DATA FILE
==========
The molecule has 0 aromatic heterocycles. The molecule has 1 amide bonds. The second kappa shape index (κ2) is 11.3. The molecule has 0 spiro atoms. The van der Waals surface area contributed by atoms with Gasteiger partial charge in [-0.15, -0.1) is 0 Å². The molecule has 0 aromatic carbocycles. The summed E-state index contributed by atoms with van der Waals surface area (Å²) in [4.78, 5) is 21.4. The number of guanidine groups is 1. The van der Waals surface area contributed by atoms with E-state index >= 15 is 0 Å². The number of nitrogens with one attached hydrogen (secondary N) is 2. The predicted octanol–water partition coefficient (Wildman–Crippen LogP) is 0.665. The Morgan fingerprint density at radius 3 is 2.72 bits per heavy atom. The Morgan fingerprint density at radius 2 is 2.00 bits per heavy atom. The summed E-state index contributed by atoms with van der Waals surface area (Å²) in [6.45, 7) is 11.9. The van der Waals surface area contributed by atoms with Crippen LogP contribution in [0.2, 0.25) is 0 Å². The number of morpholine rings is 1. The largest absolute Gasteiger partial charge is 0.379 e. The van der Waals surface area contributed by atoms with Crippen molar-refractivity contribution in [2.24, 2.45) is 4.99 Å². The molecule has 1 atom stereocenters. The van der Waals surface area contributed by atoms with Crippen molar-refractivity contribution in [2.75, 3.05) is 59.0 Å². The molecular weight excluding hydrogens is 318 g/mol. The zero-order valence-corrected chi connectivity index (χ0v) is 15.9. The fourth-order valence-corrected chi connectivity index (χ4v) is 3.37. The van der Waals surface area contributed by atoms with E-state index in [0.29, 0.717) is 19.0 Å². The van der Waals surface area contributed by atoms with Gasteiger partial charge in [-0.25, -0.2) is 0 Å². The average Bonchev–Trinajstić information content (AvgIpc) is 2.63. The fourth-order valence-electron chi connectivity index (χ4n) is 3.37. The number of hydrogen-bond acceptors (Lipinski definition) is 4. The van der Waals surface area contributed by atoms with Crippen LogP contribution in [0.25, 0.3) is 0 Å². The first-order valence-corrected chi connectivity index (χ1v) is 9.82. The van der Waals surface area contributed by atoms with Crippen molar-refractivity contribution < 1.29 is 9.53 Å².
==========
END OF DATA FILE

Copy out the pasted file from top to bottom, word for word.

The molecule has 0 aromatic heterocycles. The molecule has 1 amide bonds. The second kappa shape index (κ2) is 11.3. The molecule has 0 spiro atoms. The van der Waals surface area contributed by atoms with Gasteiger partial charge in [-0.15, -0.1) is 0 Å². The molecule has 0 aromatic carbocycles. The summed E-state index contributed by atoms with van der Waals surface area (Å²) in [4.78, 5) is 21.4. The number of guanidine groups is 1. The van der Waals surface area contributed by atoms with E-state index >= 15 is 0 Å². The number of nitrogens with one attached hydrogen (secondary N) is 2. The predicted octanol–water partition coefficient (Wildman–Crippen LogP) is 0.665. The Morgan fingerprint density at radius 3 is 2.72 bits per heavy atom. The Morgan fingerprint density at radius 2 is 2.00 bits per heavy atom. The summed E-state index contributed by atoms with van der Waals surface area (Å²) in [6.45, 7) is 11.9. The van der Waals surface area contributed by atoms with Crippen LogP contribution in [0.2, 0.25) is 0 Å². The number of morpholine rings is 1. The largest absolute Gasteiger partial charge is 0.379 e. The van der Waals surface area contributed by atoms with Crippen molar-refractivity contribution in [2.24, 2.45) is 4.99 Å². The molecule has 1 atom stereocenters. The van der Waals surface area contributed by atoms with Crippen molar-refractivity contribution in [2.75, 3.05) is 59.0 Å². The molecular weight excluding hydrogens is 318 g/mol. The zero-order valence-corrected chi connectivity index (χ0v) is 15.9. The fourth-order valence-corrected chi connectivity index (χ4v) is 3.37. The van der Waals surface area contributed by atoms with E-state index in [0.29, 0.717) is 19.0 Å². The van der Waals surface area contributed by atoms with Gasteiger partial charge in [-0.25, -0.2) is 0 Å². The average Bonchev–Trinajstić information content (AvgIpc) is 2.63. The fourth-order valence-electron chi connectivity index (χ4n) is 3.37. The number of hydrogen-bond acceptors (Lipinski definition) is 4. The van der Waals surface area contributed by atoms with Crippen LogP contribution in [0.25, 0.3) is 0 Å². The first-order valence-corrected chi connectivity index (χ1v) is 9.82. The van der Waals surface area contributed by atoms with Crippen molar-refractivity contribution < 1.29 is 9.53 Å².